Close up of a green bug, the leafhopper, on a leaf.


Cicadellidae are the tenth largest insect family

Rob plants of important nutrients

Drink human equivalent of 400 gallons per day

There are nearly 20,000 species of leafhoppers, making Cicadellidae the tenth largest insect family. Like all true bugs, they have piercing-sucking mouthparts, which they use to feed on sap tissue of plants. Most leafhoppers have camouflage coloration that lets them blend into their surroundings. Adult leafhoppers have large eyes for excellent visual acuity, are expert jumpers with powerful back legs, and strong flyers with two pairs of wings. Nymphs are wingless but capable of leaping to search for food and to avoid predators.

Leafhoppers develop through a gradual metamorphosis. Females insert their eggs into plant tissue through an ovipositor. There are five nymphal instars prior to the adult stage, emerging with small wings that expand and harden hours after emergence. They generally produce one to two generations per year.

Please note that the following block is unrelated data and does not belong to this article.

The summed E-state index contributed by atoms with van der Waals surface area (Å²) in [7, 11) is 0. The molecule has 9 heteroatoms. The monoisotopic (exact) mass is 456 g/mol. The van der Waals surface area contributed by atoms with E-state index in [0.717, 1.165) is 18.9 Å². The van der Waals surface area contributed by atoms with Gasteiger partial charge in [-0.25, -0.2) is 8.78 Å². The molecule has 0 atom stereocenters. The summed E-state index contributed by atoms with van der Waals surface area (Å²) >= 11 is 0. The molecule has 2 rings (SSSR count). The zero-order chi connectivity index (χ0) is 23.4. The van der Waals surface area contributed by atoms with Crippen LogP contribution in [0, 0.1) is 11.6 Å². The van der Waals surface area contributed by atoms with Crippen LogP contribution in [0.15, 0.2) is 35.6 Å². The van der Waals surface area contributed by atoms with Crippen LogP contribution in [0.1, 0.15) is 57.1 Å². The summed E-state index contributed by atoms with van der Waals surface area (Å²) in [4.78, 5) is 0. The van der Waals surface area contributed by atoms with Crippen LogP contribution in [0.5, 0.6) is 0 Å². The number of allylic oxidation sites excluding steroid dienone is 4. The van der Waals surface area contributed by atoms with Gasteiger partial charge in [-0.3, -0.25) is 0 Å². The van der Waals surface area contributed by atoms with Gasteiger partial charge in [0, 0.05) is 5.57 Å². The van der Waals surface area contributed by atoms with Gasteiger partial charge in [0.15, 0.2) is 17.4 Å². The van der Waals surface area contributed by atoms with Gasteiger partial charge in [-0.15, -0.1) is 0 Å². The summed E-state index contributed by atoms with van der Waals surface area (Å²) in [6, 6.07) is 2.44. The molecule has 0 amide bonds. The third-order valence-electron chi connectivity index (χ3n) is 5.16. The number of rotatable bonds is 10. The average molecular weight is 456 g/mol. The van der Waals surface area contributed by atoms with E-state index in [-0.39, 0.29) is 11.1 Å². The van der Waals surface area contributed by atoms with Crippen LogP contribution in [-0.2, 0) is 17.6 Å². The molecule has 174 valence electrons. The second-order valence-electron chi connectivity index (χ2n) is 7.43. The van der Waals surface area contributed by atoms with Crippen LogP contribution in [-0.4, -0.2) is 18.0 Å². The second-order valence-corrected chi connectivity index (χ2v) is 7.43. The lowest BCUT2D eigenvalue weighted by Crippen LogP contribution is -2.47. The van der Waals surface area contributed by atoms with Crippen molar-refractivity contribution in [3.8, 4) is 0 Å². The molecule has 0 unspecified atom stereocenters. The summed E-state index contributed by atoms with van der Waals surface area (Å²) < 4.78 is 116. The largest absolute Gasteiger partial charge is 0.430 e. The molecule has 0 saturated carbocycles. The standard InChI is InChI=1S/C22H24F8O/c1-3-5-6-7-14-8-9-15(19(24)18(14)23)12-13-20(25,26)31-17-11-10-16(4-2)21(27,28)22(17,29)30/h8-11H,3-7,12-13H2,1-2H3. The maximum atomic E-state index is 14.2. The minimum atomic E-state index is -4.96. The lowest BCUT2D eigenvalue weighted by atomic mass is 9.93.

The diet of most leafhoppers consists exclusively of nutrient-poor xylem fluid from a wide range of plant species. Over 95% water, with tiny amounts of organic and inorganic nutrient molecules, leafhoppers extract the fluid with their sucking apparatus, and must consume and filter quantities equivalent to a human drinking 400 gallons of water per day.

Leafhoppers can cause physical damage to plants by the insertion of their mouthparts or by robbing the plant of important nutrients. More important however, is their ability to transmit infectious pathogens—viruses, bacteria and other microorganisms—spreading diseases from plant to plant that are economically significant.